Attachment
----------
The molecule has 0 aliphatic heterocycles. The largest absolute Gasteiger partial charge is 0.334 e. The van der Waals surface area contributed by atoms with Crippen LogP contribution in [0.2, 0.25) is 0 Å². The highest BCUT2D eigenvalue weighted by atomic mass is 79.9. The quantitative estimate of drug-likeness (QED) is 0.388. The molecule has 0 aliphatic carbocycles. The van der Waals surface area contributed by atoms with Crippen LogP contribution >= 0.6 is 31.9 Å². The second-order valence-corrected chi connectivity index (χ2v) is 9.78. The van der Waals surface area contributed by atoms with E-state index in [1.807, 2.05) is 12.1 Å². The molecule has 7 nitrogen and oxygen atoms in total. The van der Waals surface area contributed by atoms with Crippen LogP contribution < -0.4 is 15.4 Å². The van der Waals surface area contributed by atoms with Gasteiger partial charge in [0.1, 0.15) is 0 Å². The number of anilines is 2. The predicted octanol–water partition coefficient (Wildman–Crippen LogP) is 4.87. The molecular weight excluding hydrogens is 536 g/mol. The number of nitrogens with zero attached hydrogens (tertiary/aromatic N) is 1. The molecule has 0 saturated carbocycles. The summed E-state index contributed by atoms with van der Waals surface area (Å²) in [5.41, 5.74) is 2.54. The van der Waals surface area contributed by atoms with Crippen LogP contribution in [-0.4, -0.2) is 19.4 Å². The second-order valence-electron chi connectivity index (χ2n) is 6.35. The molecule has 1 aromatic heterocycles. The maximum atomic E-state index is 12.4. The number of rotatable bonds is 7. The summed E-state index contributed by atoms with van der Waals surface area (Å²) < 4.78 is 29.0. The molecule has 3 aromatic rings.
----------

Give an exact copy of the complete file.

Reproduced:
The molecule has 0 aliphatic heterocycles. The largest absolute Gasteiger partial charge is 0.334 e. The van der Waals surface area contributed by atoms with Crippen LogP contribution in [0.2, 0.25) is 0 Å². The highest BCUT2D eigenvalue weighted by atomic mass is 79.9. The quantitative estimate of drug-likeness (QED) is 0.388. The molecule has 0 aliphatic carbocycles. The van der Waals surface area contributed by atoms with Crippen LogP contribution >= 0.6 is 31.9 Å². The second-order valence-corrected chi connectivity index (χ2v) is 9.78. The van der Waals surface area contributed by atoms with E-state index in [1.807, 2.05) is 12.1 Å². The molecule has 7 nitrogen and oxygen atoms in total. The van der Waals surface area contributed by atoms with Crippen LogP contribution < -0.4 is 15.4 Å². The van der Waals surface area contributed by atoms with Gasteiger partial charge in [0.1, 0.15) is 0 Å². The number of anilines is 2. The predicted octanol–water partition coefficient (Wildman–Crippen LogP) is 4.87. The molecular weight excluding hydrogens is 536 g/mol. The number of nitrogens with zero attached hydrogens (tertiary/aromatic N) is 1. The molecule has 0 saturated carbocycles. The summed E-state index contributed by atoms with van der Waals surface area (Å²) in [5.41, 5.74) is 2.54. The van der Waals surface area contributed by atoms with Crippen LogP contribution in [-0.4, -0.2) is 19.4 Å². The second-order valence-electron chi connectivity index (χ2n) is 6.35. The molecule has 1 aromatic heterocycles. The maximum atomic E-state index is 12.4. The number of rotatable bonds is 7. The summed E-state index contributed by atoms with van der Waals surface area (Å²) < 4.78 is 29.0. The molecule has 3 aromatic rings.